Change Rattlesnake Roundups to Humane Festivals

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Originally Posted: January 28, 2012

Change Rattlesnake Roundups to Humane Festivals

FROM From Center for Biological Diversity


Please sign this petition asking communities to change their roundups to festivals where snakes are not hunted or killed. Several communities have already changed their roundups to wildlife-appreciation festivals, which generate important income for the communities and educate the public about the importance of saving native species, not slaughtering them.

Sign an online petition:


During annual "rattlesnake roundups" in some parts of the Southeast, participants bring in as many rattlesnakes as they can catch in a year, slaughter them and sell the meat and skin. The toll this takes on declining eastern diamondbacks, as well as other species, is tremendous, and the Center for Biological Diversity has been working to stop the inhumane events.

This week sponsors of the rattlesnake roundup in Claxton, Ga., announced that they're switching to a kinder wildlife festival that recognizes the importance of saving native species -- not butchering them.

The Center is now working to end the one rattlesnake roundup that still remains in Georgia. We presented a petition this week bearing more than 5,000 signatures to the sponsors of this weekend's rattlesnake roundup in Whigham, Ga., calling on them to follow Claxton by switching to a festival free of snake-killing.


“Rattlesnake roundups” are contests calling for hunters to bring in as many snakes as they can catch in a year, at which point the snakes are slaughtered and sold for skin and meat. Six states still host these killing contests: Alabama, Georgia, Kansas, New Mexico, Oklahoma and Texas.

Roundups are driving some species of rattlesnakes toward extinction. A recent study analyzing 50 years of roundup data found eastern diamondback rattlesnakes in sharp decline due to roundup pressure and habitat loss. Rattlesnakes play a key role in the food web, especially in terms of rodent control.

And roundups are harmful to many species, not just rattlesnakes. To catch snakes for the event, hunters spray gasoline into tortoise burrows, destroying the burrows and often killing the animals inside. More than 350 species depend on tortoise burrows for food and shelter. Roundup organizers claim that hunters no longer use gassing to catch snakes, but in January 2010, wildlife officials in Georgia apprehended four men who had gassed 50 tortoise burrows to collect snakes for the rattlesnake roundup in Whigham.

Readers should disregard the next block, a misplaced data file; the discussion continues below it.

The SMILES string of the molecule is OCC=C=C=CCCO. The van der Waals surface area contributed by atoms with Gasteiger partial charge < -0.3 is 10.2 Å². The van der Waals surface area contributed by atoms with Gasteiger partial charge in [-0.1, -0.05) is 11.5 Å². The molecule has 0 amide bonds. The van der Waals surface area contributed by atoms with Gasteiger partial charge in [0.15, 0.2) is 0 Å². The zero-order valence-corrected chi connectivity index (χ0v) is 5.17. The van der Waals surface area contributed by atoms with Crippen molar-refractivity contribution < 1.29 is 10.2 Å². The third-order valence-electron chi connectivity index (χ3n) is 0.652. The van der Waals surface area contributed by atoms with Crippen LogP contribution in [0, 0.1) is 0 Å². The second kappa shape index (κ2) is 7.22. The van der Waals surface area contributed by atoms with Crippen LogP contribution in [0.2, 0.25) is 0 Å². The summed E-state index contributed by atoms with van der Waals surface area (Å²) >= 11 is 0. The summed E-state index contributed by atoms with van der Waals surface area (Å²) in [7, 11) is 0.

Although roundup organizers claim that the events provide environmental education, no meaningfulwildlife education — emphasizing the importance of saving native species — is provided. Handling venomous snakes in front of the public and then killing the snakes is the opposite of wildlife education.

Nor do roundups protect public health. Roundup sponsors like to claim that the purpose of the events is to extract venom to make antivenin to treat snake bites, but producers of rattlesnake antivenin have stated that they don't purchase venom from roundups. There are many more annual fatalities in the United States from dog bites, lightning strikes and bee stings than from venomous snake bites. And in fact, the majority of snake bites occur when humans try to capture or kill snakes — so rattlesnake roundups themselves endanger public health by encouraging the public to do just that.

Finally, roundups are far from necessary to generate community revenue. Many communities that used to hold roundups have successfully changed the focus of their revenue-generating annual events. For example, Claxton, Ga., transformed its roundup into a Rattlesnake and Wildlife Festival, which includes no collection contest or snake killings. And the town of Fitzgerald, Ga., replaced its roundup with a Wild Chicken Festival, which organizers say has been an enormous success.


The Center is working to protect rattlesnakes, gopher tortoises and the 350 other wildlife species that are harmed by rattlesnake roundups. In early 2010, we asked Georgia Governor Sonny Perdue to outlaw roundups throughout the state, as well as requesting that Georgia’s attorney general investigate the gassing and destruction of tortoise burrows for rattlesnake roundups. The next year, we and allies sent letters to law-enforcement officials in Grady and Evans counties, Georgia, calling for enforcement of state wildlife laws at rattlesnake roundups and sent letters to wildlife officials in Georgia and Alabama urging them to stop rattlesnake hunters from using poisons that harm imperiled gopher tortoises. We saw success in early 2012 when the Evans County Wildlife Club in Claxton, Ga., decided to change its rattlesnake roundup to a wildlife festival where snakes would be celebrated instead of collected by the hundreds and butchered for their meat and skins.

Thank you for everything you do for animals!